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Fear (of Centre, of Dinakaran) is the key for AIADMK

By A Ganesh Nadar
February 23, 2019 13:04 IST

By aligning with the BJP, the AIADMK has yielded its political space in the state to the aunt-nephew duo of Sasikala-Dinakaran, and the parliamentary election to the DMK-Congress combine, says A Ganesh Nadar.

IMAGE: Tamil Nadu Chief Minister Edappadi K Palaniswami, third from left, Deputy Chief Minister O Panneerselvam, second from right, Pattali Makkal Katchi leaders Dr S Ramadoss, third from right, and Dr Anbumani Ramadoss, right, with other leaders show a signed copy of the alliance agreement for the Lok Sabha election in Chennai. Photograph: R Senthil Kumar/PTI Photo

What does the Bharatiya Janata Party have that the All India Anna Dravida Munnetra Kazhagam doesn't have?

It has a bunch of cases against big wigs in Tamil Nadu's ruling party whose leaders believe that cases against them will be diluted as they now have the ruling party at the Centre on their side.

They don't seem to realise that a parliamentary election is imminent and the ruling party might not be the same four months from now -- never mind how remote that seems now.

So what does the BJP actually bring to the table for the AIADMK? It makes sure that the Muslims and Christians don't vote for the AIADMK.

Most Muslims were always with the DMK, and now the rest will also follow.

The PMK believes it is the sole representative of the Vanniyars, but Vijaykanth of the Desiya Murpokku Dravida Kazhagam also believes that he is the sole representative of the same caste.

What both the PMK and the DMDK seem to forget is that the Vanniyars are also present in both the Dravidian majors, and that the PMK actually doesn't bring anything to the table.

 

The BJP also firmly believes that when the minorities vote en masse against it, the majority will naturally firm up behind it. This is where it is wrong in Tamil Nadu.

Except the Brahmins who comprise a minuscule percentage of Tamil Nadu voters, the rest of the majority are with either of the Dravidian majors.

The ruling party in Tamil Nadu will be more worried about the by-elections to 21 assembly constituencies than the parliamentary elections. This is because it barely has a majority in the present state assembly, with the Congress and DMK having 99 seats out of the 213 now present in the House.

Thus, the 21 seats are crucial to the government's survival.

Here is where T T V Dinakaran becomes important. Who deserts him or who stays with him is not important. In Tamil Nadu, by-elections have always been won by the ruling party, and he smashed that rule in the RK Nagar bypoll.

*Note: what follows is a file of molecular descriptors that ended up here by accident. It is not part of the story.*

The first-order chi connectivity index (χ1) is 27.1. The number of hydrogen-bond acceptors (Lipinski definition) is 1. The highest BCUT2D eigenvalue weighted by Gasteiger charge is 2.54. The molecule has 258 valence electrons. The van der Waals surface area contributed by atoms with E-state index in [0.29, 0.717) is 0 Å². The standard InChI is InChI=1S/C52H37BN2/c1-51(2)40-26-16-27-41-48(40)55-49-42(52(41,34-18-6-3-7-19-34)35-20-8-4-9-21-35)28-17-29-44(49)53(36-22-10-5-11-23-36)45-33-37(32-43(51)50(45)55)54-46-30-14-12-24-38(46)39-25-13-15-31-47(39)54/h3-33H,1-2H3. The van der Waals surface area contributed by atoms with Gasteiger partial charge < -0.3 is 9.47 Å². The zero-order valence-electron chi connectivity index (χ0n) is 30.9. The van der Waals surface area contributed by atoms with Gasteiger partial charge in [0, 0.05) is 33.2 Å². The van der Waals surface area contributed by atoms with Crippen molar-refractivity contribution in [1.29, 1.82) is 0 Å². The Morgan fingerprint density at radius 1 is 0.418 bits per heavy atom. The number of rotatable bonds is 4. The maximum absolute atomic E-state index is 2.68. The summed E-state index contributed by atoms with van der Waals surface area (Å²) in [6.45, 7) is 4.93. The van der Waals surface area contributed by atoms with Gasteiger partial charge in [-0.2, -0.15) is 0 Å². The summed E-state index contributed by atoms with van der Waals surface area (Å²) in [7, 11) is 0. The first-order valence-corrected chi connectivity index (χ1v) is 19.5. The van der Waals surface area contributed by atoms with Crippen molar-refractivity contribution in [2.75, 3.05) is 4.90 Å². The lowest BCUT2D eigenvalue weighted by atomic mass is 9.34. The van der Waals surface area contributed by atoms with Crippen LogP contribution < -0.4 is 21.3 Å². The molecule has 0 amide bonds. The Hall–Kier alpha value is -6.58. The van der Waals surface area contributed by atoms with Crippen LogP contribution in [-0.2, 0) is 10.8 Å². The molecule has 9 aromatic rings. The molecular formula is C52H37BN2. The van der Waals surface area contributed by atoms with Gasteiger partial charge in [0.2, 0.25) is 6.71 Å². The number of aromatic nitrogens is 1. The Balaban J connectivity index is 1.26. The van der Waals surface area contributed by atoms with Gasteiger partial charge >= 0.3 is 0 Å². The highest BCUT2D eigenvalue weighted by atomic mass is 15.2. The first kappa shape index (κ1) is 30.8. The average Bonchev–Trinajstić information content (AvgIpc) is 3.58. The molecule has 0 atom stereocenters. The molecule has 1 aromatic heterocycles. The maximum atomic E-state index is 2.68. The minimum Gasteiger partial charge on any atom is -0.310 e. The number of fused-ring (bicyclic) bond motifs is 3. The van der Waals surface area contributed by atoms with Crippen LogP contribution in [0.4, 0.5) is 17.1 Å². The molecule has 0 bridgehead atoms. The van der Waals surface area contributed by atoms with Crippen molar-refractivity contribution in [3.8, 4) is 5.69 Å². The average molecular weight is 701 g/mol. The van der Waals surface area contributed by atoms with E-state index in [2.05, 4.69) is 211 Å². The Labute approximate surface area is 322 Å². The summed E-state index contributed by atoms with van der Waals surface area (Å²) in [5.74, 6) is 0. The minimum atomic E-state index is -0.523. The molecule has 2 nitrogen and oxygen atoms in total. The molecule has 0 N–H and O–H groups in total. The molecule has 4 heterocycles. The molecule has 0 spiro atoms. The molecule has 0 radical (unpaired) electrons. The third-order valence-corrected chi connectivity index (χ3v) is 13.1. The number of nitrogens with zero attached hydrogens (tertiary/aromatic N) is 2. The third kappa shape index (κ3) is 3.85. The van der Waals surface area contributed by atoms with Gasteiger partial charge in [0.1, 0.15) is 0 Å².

If the AIADMK had to lose a by-election, history tells us that it should have been to the DMK, but that did not happen this time.

T T V Dinakaran, contesting as an Independent, not only trounced the ruling AIADMK, but also resulted in the DMK candidate losing his deposit.

Dinakaran, like superstar Rajnikanth, will stay away from the parliamentary election and will instead concentrate on those 21 seats. Whether the AIADMK can withstand his blitz remains to be seen.

Money is distributed in Tamil Nadu in every election and nobody has been able to stop it. Little chance, then, they will cage T T V or ensure his incarcerated aunt Sasikala doesn't play politics from jail.

We must not forget that the Election Commission postponed the Thiruvarur by-election after announcing it, blaming Cyclone Gaja for the deferment. But the people of Tamil Nadu firmly believe that fear of Dinakaran was the reason for postponing the election.

The AIADMK is scared of elections after J Jayalalithaa passed away is what common folks think in Tamil Nadu. Why else would the AIADMK refuse to hold panchayat elections due since 2016, when even Kashmir has had panchayat polls?

By aligning with the BJP, even if they were arm-twisted into doing so, the AIADMK leadership has yielded their political space in the state to the aunt-nephew duo of Sasikala-Dinakaran, and the parliamentary election to the DMK-Congress combine.

The central government blocked funds to panchayats in Tamil Nadu as there were no elected representatives. Will that change now that the AIADMK is part of the National Democratic Alliance?

Even if it releases the panchayat funds before the elections, the BJP will not help its cause in the state. It will only make matters worse as the people will then believe that panchayat elections will never be held in the state.

What Tamils find particularly amazing is that panchayat elections were held last year in troubled Kashmir, but not in Tamil Nadu which is among the best governed states in the country.

That itself begs the question. How is it that the state, which has faced political instability since Jayalalitha's death in December 2016, continues to be among the best governed in the country?

That's because Tamil Nadu politicians allow the civil service and police to function independently while they go about doing what they do best. No prizes for guessing what that is.

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A Ganesh Nadar / Rediff.com
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